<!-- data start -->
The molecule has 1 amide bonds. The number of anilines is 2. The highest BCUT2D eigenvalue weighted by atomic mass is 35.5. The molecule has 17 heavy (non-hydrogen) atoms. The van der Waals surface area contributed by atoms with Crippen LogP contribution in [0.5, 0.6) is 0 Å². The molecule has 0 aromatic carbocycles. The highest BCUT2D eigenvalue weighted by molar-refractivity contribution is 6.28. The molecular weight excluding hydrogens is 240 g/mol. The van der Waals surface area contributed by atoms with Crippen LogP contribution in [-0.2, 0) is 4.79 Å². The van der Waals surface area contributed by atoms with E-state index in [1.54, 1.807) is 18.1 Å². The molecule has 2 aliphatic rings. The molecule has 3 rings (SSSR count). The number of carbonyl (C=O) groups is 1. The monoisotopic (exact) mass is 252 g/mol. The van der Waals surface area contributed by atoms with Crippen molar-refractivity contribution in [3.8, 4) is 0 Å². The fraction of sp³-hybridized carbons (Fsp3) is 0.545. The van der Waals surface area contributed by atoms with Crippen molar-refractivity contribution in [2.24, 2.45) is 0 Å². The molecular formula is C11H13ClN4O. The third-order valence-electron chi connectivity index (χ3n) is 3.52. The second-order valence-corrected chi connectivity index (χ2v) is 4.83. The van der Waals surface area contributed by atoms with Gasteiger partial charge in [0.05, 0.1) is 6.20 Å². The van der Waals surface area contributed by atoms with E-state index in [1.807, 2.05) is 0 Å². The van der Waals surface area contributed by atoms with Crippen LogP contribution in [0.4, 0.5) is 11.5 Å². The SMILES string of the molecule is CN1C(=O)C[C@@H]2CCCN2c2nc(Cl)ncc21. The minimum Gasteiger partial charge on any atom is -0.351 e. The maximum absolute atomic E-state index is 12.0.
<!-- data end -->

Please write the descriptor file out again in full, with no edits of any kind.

The molecule has 1 amide bonds. The number of anilines is 2. The highest BCUT2D eigenvalue weighted by atomic mass is 35.5. The molecule has 17 heavy (non-hydrogen) atoms. The van der Waals surface area contributed by atoms with Crippen LogP contribution in [0.5, 0.6) is 0 Å². The molecule has 0 aromatic carbocycles. The highest BCUT2D eigenvalue weighted by molar-refractivity contribution is 6.28. The molecular weight excluding hydrogens is 240 g/mol. The van der Waals surface area contributed by atoms with Crippen LogP contribution in [-0.2, 0) is 4.79 Å². The van der Waals surface area contributed by atoms with E-state index in [1.54, 1.807) is 18.1 Å². The molecule has 2 aliphatic rings. The molecule has 3 rings (SSSR count). The number of carbonyl (C=O) groups is 1. The monoisotopic (exact) mass is 252 g/mol. The van der Waals surface area contributed by atoms with Crippen molar-refractivity contribution in [3.8, 4) is 0 Å². The fraction of sp³-hybridized carbons (Fsp3) is 0.545. The van der Waals surface area contributed by atoms with Crippen molar-refractivity contribution in [2.24, 2.45) is 0 Å². The molecular formula is C11H13ClN4O. The third-order valence-electron chi connectivity index (χ3n) is 3.52. The second-order valence-corrected chi connectivity index (χ2v) is 4.83. The van der Waals surface area contributed by atoms with Gasteiger partial charge in [0.05, 0.1) is 6.20 Å². The van der Waals surface area contributed by atoms with E-state index in [1.807, 2.05) is 0 Å². The van der Waals surface area contributed by atoms with Crippen LogP contribution in [0.4, 0.5) is 11.5 Å². The SMILES string of the molecule is CN1C(=O)C[C@@H]2CCCN2c2nc(Cl)ncc21. The minimum Gasteiger partial charge on any atom is -0.351 e. The maximum absolute atomic E-state index is 12.0.